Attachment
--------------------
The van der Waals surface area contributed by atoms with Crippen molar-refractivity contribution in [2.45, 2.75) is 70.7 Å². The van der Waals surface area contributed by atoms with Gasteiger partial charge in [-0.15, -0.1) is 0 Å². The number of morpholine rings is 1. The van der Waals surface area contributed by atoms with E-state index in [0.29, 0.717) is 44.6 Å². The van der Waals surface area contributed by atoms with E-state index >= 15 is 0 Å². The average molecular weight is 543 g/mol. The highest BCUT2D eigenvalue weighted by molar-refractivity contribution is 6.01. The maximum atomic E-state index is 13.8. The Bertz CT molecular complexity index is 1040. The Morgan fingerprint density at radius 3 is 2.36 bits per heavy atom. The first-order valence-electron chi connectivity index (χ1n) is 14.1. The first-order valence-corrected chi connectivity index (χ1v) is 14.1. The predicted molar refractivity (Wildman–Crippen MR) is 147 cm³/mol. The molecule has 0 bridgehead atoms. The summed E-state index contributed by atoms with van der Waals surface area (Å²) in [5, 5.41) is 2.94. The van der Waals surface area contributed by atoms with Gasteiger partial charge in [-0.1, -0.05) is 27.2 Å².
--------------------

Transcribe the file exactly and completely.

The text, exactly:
The van der Waals surface area contributed by atoms with Crippen molar-refractivity contribution in [2.45, 2.75) is 70.7 Å². The van der Waals surface area contributed by atoms with Gasteiger partial charge in [-0.15, -0.1) is 0 Å². The number of morpholine rings is 1. The van der Waals surface area contributed by atoms with E-state index in [0.29, 0.717) is 44.6 Å². The van der Waals surface area contributed by atoms with E-state index >= 15 is 0 Å². The average molecular weight is 543 g/mol. The highest BCUT2D eigenvalue weighted by molar-refractivity contribution is 6.01. The maximum atomic E-state index is 13.8. The Bertz CT molecular complexity index is 1040. The Morgan fingerprint density at radius 3 is 2.36 bits per heavy atom. The first-order valence-electron chi connectivity index (χ1n) is 14.1. The first-order valence-corrected chi connectivity index (χ1v) is 14.1. The predicted molar refractivity (Wildman–Crippen MR) is 147 cm³/mol. The molecule has 0 bridgehead atoms. The summed E-state index contributed by atoms with van der Waals surface area (Å²) in [5, 5.41) is 2.94. The van der Waals surface area contributed by atoms with Gasteiger partial charge in [-0.1, -0.05) is 27.2 Å².